Mobile operators, both national and overseas and current LTE deployment trials identify two different conditions which may cause interferences:
1. HEAD/END EQUIPMENT AFFECTED BY MOBILE TRANSMITTERS (BTS). Or in other words, being affected by the downlink. Equipment updated to the latest frequency plan (C21-C59) or anti-LTE filters shall be used to protect against these signals.
2. INTERFERENCES ON DVB-T EQUIPMENT CUASE BY MOBILE TERMINALS (Or being affected by the uplink). Improve the shielding in the coaxial cable, connectorization and/or use of anti-LTE filters.
Filters are the main characters in this Digital Dividend, whether if it’s the headend that is being affected or not. In fact, one usual applications of these filters is to adapt the coaxial network to the new operational frequencies.
We can classify the filter’s applications or use in:
Prevention: Previous to harmful signals, carried on at the same time at the Headend’s frequencies migration.
Mitigacion: Where it is already an interference affecting the installation.
Adaptation de la red de TV a los nuevos requisitos: el filtro limita la banda de TV a las nuevas frecuencias establecidas.
Having in mind that we need these filters for more than to eliminate interferences, their features, particularly in the case of H/Es affected by BTS, shall be precise enough not to modify the TV frequency band. This accuracy needs also not to be affected by environmental conditions.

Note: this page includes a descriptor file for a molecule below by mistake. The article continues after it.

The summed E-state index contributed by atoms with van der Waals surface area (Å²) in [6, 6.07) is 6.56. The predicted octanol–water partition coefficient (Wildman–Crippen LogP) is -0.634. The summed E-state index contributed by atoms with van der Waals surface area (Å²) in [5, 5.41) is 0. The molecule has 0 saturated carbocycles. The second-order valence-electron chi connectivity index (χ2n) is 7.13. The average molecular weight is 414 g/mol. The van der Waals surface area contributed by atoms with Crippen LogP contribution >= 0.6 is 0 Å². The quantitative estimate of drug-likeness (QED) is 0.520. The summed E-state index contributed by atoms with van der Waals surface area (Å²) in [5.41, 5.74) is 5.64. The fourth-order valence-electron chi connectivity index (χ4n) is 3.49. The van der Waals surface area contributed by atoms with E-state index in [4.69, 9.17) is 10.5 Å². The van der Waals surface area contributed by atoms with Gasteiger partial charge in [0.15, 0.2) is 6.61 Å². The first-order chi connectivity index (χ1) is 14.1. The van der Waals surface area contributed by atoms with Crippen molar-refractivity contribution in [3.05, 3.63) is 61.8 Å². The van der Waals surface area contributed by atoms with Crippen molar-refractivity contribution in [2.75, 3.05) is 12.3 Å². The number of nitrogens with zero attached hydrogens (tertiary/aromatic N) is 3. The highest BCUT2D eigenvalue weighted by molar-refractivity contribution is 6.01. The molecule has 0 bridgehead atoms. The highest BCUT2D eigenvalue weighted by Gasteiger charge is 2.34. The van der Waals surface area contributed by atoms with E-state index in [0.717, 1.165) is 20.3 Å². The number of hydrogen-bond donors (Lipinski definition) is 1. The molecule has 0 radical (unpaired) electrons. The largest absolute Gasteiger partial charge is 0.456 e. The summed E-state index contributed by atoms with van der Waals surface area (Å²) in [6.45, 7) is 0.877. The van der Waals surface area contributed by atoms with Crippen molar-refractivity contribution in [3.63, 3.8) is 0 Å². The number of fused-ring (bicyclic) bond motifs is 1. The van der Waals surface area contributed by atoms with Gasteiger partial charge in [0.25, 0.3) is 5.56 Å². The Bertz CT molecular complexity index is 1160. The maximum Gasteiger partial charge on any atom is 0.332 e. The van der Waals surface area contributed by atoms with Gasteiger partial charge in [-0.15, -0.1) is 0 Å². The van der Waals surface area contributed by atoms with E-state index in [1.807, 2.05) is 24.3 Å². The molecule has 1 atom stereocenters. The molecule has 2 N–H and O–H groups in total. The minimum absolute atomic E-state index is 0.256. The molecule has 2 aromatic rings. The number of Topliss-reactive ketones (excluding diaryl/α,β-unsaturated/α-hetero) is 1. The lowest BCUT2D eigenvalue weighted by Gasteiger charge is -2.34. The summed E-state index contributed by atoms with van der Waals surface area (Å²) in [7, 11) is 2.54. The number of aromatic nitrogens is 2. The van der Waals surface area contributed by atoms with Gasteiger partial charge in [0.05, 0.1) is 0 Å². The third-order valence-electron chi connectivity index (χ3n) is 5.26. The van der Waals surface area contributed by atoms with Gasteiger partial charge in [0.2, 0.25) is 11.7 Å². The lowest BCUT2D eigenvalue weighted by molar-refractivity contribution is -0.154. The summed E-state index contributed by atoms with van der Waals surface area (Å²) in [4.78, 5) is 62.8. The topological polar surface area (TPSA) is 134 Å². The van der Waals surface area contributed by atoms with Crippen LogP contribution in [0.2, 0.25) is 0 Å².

Choosing the filter
When choosing a filter, we need to evaluate up to 3 different criteria: location, DTT frequencies and degree of affectation due to present LTE signals.
Location: depending on the type of H/E used, the filter shall be installed in the mast, at the amplifier or in every user outlet. The installer shall identify which elements need to be protected against LTE.
Frequency bands: When possible, it is recommended to use filter with the lowest frequency cut off to maintain LTE interferences away.
Degree of affectation: he important key here is the signal strenght different between DTT and LTE signals. The more similar they are, the more rejection we will need. If the difference is bigger than 10 dB, rejection shouldn’t be as determinant.
The cheating filtering graphs
It seems reasonable to think that the frequency response is the key feature of a filter. It even seems reasonable to think that rejection is also a primordial fact.
But we should think twice since, although rejection is quite important, its relevance will highly depend on the interferent signal. In other words, it’s worthless to use a 50dB rejetion filter in the uplink band if the interfering signals depend on other circumstances, such as not being generated from a BTS or that the entry point of the unwanted signal is not at the headend. Filters for H/E equipment are designed to eliminate interferences from the Downlink and leave its operating band as intact as possible.
Televes’ LTE filters offer a whole range of possibilities: variable rejection at channels 58, 59 or 60. From high stability microcavities filters to LC filter for those less exigent scenarios
Using our Televes’ guide “Filters to prevent and mitigate LTE effects”, installers will ensure a sucessful solution for any installation